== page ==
[ read online Audiobooks ] Among the Cannibals: Adventures on the Trail of Man's Darkest RitualAuthor Paul Raffaele – Sharkmotorcyclehelmets.co.uk

It S The Stuff Of Nightmares, The Dark Inspiration For Literature And Film But Astonishingly, Cannibalism Does Exist, And In Among The Cannibals Travel Writer Paul Raffaele Journeys To The Far Corners Of The Globe To Discover Participants In This Mysterious And Disturbing Practice From An Obscure New Guinea River Village, Where Raffaele Went In Search Of One Of The Last Practicing Cannibal Cultures On Earth To India, Where The Aghori Sect Still Ritualistically Eat Their Dead To North America, Where Evidence Exists That The Aztecs Ate Sacrificed Victims To Tonga, Where The Descendants Of Fierce Warriors Still Remember How Their Predecessors Preyed Upon Their Foes And To Uganda, Where The Unfortunate Victims Of The Lord S Resistance Army Struggle To Reenter A Society From Which They Have Been Violently Torn, Raffaele Brings This Baffling Cultural Ritual To Light In A Combination Of Indiana Jones Type Adventure And Gonzo JournalismIllustrated With Photographs Raffaele Took During His Travels, Among The Cannibals Is A Gripping Look At Some Of The Unsavory Aspects Of Human Civilization, Guaranteed To Satisfy Every Reader S Morbid Curiosity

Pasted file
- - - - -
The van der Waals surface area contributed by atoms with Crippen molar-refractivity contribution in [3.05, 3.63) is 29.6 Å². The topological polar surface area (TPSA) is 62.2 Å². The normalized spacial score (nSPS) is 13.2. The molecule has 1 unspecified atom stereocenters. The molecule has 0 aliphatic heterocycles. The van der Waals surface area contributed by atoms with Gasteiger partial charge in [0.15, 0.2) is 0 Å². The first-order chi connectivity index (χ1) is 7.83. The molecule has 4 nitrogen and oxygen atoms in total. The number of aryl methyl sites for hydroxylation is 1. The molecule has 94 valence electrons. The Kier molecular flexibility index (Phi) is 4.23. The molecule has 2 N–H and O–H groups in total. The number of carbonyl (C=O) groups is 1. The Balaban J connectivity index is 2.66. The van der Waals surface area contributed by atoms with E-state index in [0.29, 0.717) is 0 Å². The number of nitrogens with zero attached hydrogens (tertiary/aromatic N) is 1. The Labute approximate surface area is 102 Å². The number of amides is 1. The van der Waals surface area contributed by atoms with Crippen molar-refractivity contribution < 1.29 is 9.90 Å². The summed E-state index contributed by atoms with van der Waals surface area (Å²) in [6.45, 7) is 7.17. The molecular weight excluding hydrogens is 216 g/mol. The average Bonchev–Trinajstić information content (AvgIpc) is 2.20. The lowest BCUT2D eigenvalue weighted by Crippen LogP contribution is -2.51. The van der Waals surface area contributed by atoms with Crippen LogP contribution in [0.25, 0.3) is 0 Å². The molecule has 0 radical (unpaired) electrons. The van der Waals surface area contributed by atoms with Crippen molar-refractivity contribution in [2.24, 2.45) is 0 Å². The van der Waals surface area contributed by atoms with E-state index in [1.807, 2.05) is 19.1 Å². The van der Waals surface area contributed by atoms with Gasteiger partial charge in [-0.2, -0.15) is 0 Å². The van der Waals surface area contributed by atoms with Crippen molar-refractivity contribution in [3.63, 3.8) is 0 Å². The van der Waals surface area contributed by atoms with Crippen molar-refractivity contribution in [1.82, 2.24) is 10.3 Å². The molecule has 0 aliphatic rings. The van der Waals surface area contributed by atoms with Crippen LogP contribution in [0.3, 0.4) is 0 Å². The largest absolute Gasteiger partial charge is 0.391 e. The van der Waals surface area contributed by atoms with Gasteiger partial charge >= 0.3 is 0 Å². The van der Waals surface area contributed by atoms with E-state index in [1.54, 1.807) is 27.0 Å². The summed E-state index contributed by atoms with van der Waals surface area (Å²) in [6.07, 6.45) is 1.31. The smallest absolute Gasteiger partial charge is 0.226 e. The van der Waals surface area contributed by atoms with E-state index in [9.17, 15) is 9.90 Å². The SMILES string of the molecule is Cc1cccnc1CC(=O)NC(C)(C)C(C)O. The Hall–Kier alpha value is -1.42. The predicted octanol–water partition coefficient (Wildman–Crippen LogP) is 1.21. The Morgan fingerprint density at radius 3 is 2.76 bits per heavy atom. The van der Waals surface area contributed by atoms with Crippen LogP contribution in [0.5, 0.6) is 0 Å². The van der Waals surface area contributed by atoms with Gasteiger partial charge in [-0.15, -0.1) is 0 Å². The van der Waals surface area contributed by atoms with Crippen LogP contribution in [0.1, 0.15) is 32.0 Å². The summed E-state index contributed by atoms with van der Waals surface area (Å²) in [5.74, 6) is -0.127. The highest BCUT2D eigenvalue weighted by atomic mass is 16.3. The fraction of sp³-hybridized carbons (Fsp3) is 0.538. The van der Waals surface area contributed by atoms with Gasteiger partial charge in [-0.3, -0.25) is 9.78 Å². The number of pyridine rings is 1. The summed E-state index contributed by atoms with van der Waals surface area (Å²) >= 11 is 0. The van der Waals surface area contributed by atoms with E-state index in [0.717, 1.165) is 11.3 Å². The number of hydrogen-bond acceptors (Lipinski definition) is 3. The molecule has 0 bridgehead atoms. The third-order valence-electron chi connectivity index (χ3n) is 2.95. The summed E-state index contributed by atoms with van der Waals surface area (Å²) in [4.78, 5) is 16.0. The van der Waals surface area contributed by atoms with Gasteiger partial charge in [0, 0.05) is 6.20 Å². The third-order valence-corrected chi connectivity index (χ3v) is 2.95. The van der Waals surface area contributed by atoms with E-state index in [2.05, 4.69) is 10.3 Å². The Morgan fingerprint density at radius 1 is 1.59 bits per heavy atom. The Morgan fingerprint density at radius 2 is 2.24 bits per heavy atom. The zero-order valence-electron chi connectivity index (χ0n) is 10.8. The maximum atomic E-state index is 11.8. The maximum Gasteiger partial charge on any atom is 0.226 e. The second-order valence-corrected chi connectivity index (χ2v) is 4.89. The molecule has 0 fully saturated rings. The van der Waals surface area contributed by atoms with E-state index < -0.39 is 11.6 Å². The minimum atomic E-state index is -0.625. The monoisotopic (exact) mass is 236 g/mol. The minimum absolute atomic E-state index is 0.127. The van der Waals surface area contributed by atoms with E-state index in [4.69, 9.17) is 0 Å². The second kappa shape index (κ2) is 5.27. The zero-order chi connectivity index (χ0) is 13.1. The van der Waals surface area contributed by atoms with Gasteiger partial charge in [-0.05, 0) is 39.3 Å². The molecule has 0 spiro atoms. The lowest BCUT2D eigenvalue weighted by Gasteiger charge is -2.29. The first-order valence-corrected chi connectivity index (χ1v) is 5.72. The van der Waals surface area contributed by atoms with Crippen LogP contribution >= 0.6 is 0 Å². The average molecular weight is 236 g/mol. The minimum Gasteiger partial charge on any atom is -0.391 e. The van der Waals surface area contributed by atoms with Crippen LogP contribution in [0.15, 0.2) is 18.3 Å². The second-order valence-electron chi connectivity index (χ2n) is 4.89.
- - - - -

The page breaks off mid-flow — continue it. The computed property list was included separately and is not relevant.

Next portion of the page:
10 thoughts on “Among the Cannibals: Adventures on the Trail of Man's Darkest Ritual

  1. says: